Upcoming Workshops

Date

Workshop Title (click to register; learn more below)

Location

 

Feb. 21, 2013

Keystone Species - Virginia, Session 1 (Registration Closed-Full)

VCU Rice Center

 

Mar. 21, 2013

Keystone Species - Virginia, Session 2 (Registration Now Open)

VCU Rice Center

 

Feb. 28, 2013

Restoration Science, Session 1 (Registration Closed - Full)

ESTC, Oxford, MD

 

Mar. 14, 2013

Restoration Science, Session 2 (Registration Now Open)

ESTC, Oxford, MD

 

Keystone Species—Virginia

This workshop series will be held at the Rice Center in Charles City, Virginia. Session 1 will be February 21, 2013; session 2, March 21, 2013.

The Chesapeake Bay is known for the abundance of fish and shellfish that have made the Bay their home throughout history. Today, environmental and other pressures on Bay species and the health of those populations may be changing the complex trophic interactions within the Bay system. These pressures are coming from not only harvest, but changes in land use, expanding human populations, invasive species, disease, and more. The scientific community is constantly trying to better understand these important species and the way they interact with each other and the broader environment. This workshop series, conducted in partnership with Virginia Commonwealth University and Virginia Department of Environmental Quality, will bring together scientists and educators to learn about and discuss the history, current understanding, and future outlook for important (keystone) plants and animals in the Chesapeake Bay.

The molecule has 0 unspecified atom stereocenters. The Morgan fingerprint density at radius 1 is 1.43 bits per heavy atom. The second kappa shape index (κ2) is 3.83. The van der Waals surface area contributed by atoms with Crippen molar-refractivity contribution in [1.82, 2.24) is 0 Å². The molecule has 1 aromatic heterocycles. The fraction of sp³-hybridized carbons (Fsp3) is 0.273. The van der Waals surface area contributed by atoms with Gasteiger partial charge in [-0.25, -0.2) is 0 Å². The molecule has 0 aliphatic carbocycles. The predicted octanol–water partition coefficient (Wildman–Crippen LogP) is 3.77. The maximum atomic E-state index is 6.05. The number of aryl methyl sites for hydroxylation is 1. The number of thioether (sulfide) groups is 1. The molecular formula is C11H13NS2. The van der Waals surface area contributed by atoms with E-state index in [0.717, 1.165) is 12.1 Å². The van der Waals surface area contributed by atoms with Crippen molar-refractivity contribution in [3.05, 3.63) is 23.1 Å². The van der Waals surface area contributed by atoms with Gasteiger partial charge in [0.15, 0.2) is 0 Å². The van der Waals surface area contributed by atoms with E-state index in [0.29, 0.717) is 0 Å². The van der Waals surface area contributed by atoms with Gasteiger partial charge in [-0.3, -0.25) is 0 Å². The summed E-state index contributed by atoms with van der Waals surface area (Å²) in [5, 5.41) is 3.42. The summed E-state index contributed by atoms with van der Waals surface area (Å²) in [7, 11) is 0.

Restoration Science in the Chesapeake Bay

This workshop series will be held at the Environmental Science Training Center in Oxford, Maryland. Session 1 will be February 28, 2013; session 2, March 14, 2013.

Restoring the Chesapeake Bay and its 64,000-square-mile watershed is an enormous undertaking. Four centuries of population growth, land use changes, and the harvesting of Bay species have taken their toll on the Bay ecosystem, resulting in polluted waterways and dwindling natural resources. Today, after more than two decades of Bay and watershed restoration efforts, there has been a decrease in the amount of pollution coming to the Bay from the major tributaries. Although that's good news, a clean Bay is the ultimate restoration measure, and there is still quite a way to go. Some signs are positive, but other key indicators are lagging. Overall, the Bay remains degraded. However, people are working harder than ever to bring the estuary back to health through restoration efforts. During this workshop series, participants will explore the science that underlies some of the major restoration strategies being implemented in the Chesapeake region and consider how some of this science could be applied to education-scale restoration efforts being supported by the environmental education community in the region. The workshop will focus on species/ecosystem restoration using the Harris Creek oyster restoration project as a case study for understanding the evolution of species/ecosystem restoration science. The group will also look at wetland restoration efforts to illustrate the process of habitat restoration at places like Poplar Island and in the Port of Baltimore. Workshop goals:

  • Environmental educators develop an understanding of the science underlying large- and small-scale restoration efforts taking place in the Chesapeake Bay region.
  • Provide participants access to and knowledge of tools for exploring issues related to restoration science.
  • Provide participants access to and knowledge of high-quality existing education resources that help people understand and contribute to Bay restoration activities.
  • Cultivate hands-on/field-based activities for illustrating (conducting) the components of restoration science.
  • Provide the opportunity for educators and scientists to interact on topics related to Chesapeake Bay restoration.

More information on past workshops developed and hosted by the Environmental Science Training Center is available.

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